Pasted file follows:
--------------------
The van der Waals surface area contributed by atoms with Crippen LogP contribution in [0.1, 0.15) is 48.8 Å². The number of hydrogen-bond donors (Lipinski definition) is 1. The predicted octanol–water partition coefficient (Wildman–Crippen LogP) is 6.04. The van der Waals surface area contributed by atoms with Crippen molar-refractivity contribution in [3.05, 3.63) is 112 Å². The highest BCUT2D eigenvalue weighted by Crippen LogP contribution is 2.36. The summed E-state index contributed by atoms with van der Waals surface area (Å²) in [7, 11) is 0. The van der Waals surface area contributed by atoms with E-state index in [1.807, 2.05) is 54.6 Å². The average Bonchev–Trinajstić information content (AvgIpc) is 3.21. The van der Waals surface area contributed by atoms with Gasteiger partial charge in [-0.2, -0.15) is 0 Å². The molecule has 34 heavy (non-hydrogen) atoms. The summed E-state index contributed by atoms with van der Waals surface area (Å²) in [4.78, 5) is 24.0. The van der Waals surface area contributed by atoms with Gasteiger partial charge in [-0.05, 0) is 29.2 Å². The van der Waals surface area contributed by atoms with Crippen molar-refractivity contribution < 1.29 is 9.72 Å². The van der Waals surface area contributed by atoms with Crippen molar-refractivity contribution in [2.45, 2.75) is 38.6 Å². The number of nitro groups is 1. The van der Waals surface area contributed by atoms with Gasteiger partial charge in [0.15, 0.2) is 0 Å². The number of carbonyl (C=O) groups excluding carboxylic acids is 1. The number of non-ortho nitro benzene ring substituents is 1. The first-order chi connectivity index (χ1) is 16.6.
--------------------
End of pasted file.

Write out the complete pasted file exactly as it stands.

The van der Waals surface area contributed by atoms with Crippen LogP contribution in [0.1, 0.15) is 48.8 Å². The number of hydrogen-bond donors (Lipinski definition) is 1. The predicted octanol–water partition coefficient (Wildman–Crippen LogP) is 6.04. The van der Waals surface area contributed by atoms with Crippen molar-refractivity contribution in [3.05, 3.63) is 112 Å². The highest BCUT2D eigenvalue weighted by Crippen LogP contribution is 2.36. The summed E-state index contributed by atoms with van der Waals surface area (Å²) in [7, 11) is 0. The van der Waals surface area contributed by atoms with E-state index in [1.807, 2.05) is 54.6 Å². The average Bonchev–Trinajstić information content (AvgIpc) is 3.21. The van der Waals surface area contributed by atoms with Gasteiger partial charge in [-0.2, -0.15) is 0 Å². The molecule has 34 heavy (non-hydrogen) atoms. The summed E-state index contributed by atoms with van der Waals surface area (Å²) in [4.78, 5) is 24.0. The van der Waals surface area contributed by atoms with Gasteiger partial charge in [-0.05, 0) is 29.2 Å². The van der Waals surface area contributed by atoms with Crippen molar-refractivity contribution < 1.29 is 9.72 Å². The van der Waals surface area contributed by atoms with Crippen molar-refractivity contribution in [2.45, 2.75) is 38.6 Å². The number of nitro groups is 1. The van der Waals surface area contributed by atoms with Gasteiger partial charge in [0.15, 0.2) is 0 Å². The number of carbonyl (C=O) groups excluding carboxylic acids is 1. The number of non-ortho nitro benzene ring substituents is 1. The first-order chi connectivity index (χ1) is 16.6.